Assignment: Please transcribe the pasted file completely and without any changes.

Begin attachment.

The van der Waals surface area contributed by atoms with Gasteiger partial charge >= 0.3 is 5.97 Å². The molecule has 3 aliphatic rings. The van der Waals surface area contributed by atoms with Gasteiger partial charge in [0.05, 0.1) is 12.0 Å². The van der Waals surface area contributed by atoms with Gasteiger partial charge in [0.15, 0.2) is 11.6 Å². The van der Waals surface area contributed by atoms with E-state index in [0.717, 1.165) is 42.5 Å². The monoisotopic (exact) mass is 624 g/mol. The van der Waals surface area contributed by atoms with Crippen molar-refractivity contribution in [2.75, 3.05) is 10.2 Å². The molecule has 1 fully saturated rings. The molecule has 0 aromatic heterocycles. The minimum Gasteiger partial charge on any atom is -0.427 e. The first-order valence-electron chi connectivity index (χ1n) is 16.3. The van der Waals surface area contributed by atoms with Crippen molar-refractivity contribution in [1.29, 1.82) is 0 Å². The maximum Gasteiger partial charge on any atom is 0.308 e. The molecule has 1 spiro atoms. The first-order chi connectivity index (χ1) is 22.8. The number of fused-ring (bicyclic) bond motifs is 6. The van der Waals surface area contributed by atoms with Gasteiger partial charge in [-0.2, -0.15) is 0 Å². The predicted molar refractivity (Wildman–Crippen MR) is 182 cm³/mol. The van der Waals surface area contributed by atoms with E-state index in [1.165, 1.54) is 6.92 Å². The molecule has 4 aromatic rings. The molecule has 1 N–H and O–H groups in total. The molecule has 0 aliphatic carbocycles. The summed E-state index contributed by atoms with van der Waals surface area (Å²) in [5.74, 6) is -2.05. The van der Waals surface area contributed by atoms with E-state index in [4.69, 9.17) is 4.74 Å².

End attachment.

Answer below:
The van der Waals surface area contributed by atoms with Gasteiger partial charge >= 0.3 is 5.97 Å². The molecule has 3 aliphatic rings. The van der Waals surface area contributed by atoms with Gasteiger partial charge in [0.05, 0.1) is 12.0 Å². The van der Waals surface area contributed by atoms with Gasteiger partial charge in [0.15, 0.2) is 11.6 Å². The van der Waals surface area contributed by atoms with E-state index in [0.717, 1.165) is 42.5 Å². The monoisotopic (exact) mass is 624 g/mol. The van der Waals surface area contributed by atoms with Crippen molar-refractivity contribution in [2.75, 3.05) is 10.2 Å². The molecule has 1 fully saturated rings. The molecule has 0 aromatic heterocycles. The minimum Gasteiger partial charge on any atom is -0.427 e. The first-order valence-electron chi connectivity index (χ1n) is 16.3. The van der Waals surface area contributed by atoms with Crippen molar-refractivity contribution in [1.29, 1.82) is 0 Å². The maximum Gasteiger partial charge on any atom is 0.308 e. The molecule has 1 spiro atoms. The first-order chi connectivity index (χ1) is 22.8. The number of fused-ring (bicyclic) bond motifs is 6. The van der Waals surface area contributed by atoms with Gasteiger partial charge in [-0.2, -0.15) is 0 Å². The predicted molar refractivity (Wildman–Crippen MR) is 182 cm³/mol. The van der Waals surface area contributed by atoms with E-state index in [1.165, 1.54) is 6.92 Å². The molecule has 4 aromatic rings. The molecule has 1 N–H and O–H groups in total. The molecule has 0 aliphatic carbocycles. The summed E-state index contributed by atoms with van der Waals surface area (Å²) in [5.74, 6) is -2.05. The van der Waals surface area contributed by atoms with E-state index in [4.69, 9.17) is 4.74 Å².